Fenced Off: The Suburbanization of American Politics

Fenced Off: The Suburbanization of American Politics

Fenced Off: The Suburbanization of American Politics

Fenced Off: The Suburbanization of American Politics

Excerpt

From “angry white males” to “soccer moms,” talk of the suburban voter has dominated much of the popular political commentary of the last several election cycles. However, while suburbanization received attention from academics during the 1950s and 1960s, very little recent work has been done on the topic. This book is an attempt to use some of the tools of political science to explore an argument that seems self-evident to many political observers: place matters.

My interest in place developed naturally, out of my own varied experiences of place—growing up in England; attending high school in Los Angeles, college in Berkeley, graduate school in Boston; and visiting my parents in their new home of Washington, D.C. The intersection between place and politics was sharply illustrated for me when I moved from the predominantly Republican suburb of Santa Clarita to the decidedly left-of-center city of Berkeley. And this sense of the importance of place was crystallized by the experience of writing a senior thesis exploring Santa Clarita’s incorporation campaign. For encouraging me in this endeavor and in the subsequent decision to go to graduate school, I have Sandy Muir to thank. Among other comments on my thesis, he included the remark that I would surely draw on these ideas for many years to come; how right he was.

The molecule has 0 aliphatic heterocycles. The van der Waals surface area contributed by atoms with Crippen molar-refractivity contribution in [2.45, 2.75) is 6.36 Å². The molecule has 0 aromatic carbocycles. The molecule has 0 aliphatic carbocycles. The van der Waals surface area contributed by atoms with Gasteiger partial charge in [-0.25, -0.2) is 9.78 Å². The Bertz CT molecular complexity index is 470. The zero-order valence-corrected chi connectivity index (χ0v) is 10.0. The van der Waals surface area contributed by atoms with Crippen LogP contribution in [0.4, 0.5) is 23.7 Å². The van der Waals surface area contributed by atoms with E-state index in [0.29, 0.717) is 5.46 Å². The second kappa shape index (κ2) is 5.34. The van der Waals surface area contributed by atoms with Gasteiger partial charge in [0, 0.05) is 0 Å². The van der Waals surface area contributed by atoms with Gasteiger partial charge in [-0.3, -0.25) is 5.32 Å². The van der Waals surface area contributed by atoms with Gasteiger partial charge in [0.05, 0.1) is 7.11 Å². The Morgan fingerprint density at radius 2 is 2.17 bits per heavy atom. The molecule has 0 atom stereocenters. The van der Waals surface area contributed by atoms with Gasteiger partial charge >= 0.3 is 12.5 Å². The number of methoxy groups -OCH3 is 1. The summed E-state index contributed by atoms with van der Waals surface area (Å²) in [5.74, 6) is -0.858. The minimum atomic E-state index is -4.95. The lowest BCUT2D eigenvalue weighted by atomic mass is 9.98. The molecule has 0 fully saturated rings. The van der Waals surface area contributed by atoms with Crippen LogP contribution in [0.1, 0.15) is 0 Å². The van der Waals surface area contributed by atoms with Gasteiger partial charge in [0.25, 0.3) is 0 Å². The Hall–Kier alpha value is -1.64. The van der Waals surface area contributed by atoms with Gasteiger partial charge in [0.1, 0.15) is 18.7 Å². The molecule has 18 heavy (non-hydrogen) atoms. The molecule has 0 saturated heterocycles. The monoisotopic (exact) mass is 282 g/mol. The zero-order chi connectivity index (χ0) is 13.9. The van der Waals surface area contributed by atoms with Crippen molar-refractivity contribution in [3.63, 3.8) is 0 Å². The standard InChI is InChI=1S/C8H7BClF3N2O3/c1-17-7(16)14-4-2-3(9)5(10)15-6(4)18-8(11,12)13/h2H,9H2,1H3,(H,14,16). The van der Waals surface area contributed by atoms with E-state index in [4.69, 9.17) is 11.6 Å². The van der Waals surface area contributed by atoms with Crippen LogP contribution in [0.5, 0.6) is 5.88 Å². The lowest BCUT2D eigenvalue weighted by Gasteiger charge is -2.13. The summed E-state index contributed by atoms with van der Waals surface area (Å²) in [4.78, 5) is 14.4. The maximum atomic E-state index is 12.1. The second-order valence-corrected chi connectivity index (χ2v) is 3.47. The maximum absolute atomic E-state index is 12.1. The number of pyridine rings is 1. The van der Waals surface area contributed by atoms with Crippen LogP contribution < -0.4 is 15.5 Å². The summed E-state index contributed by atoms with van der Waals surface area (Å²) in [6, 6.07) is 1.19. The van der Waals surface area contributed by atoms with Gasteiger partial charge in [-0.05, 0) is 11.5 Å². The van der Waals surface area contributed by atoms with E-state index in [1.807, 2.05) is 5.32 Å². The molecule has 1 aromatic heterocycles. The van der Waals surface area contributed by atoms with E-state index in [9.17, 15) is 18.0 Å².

This is only the first of many intellectual and personal debts incurred along the way as my interest in the politics of place moved from research paper to dissertation to book. Paul Peterson, Sidney Verba, and Bradley Palmquist all read drafts of each chapter and offered important feedback and criticism. They also provided useful professional advice at crucial moments. In particular, I am indebted to Paul Peterson for well-timed words of encouragement.

I was especially fortunate at Harvard to meet a remarkable group of fellow graduate students, without whose friendship this book would never have been completed. In particular, Sini Gandhi, Pat Joyce, Eric Thun, and Karissa Price helped me shape the original idea into dissertation form and sustained me through the years with invaluable and uncountable talks, laughs, and cups of coffee. Sini even came up with the idea of using “fenced off” for the title. My luck in finding col-

Search by... Author
Show... All Results Primary Sources Peer-reviewed

Oops!

An unknown error has occurred. Please click the button below to reload the page. If the problem persists, please try again in a little while.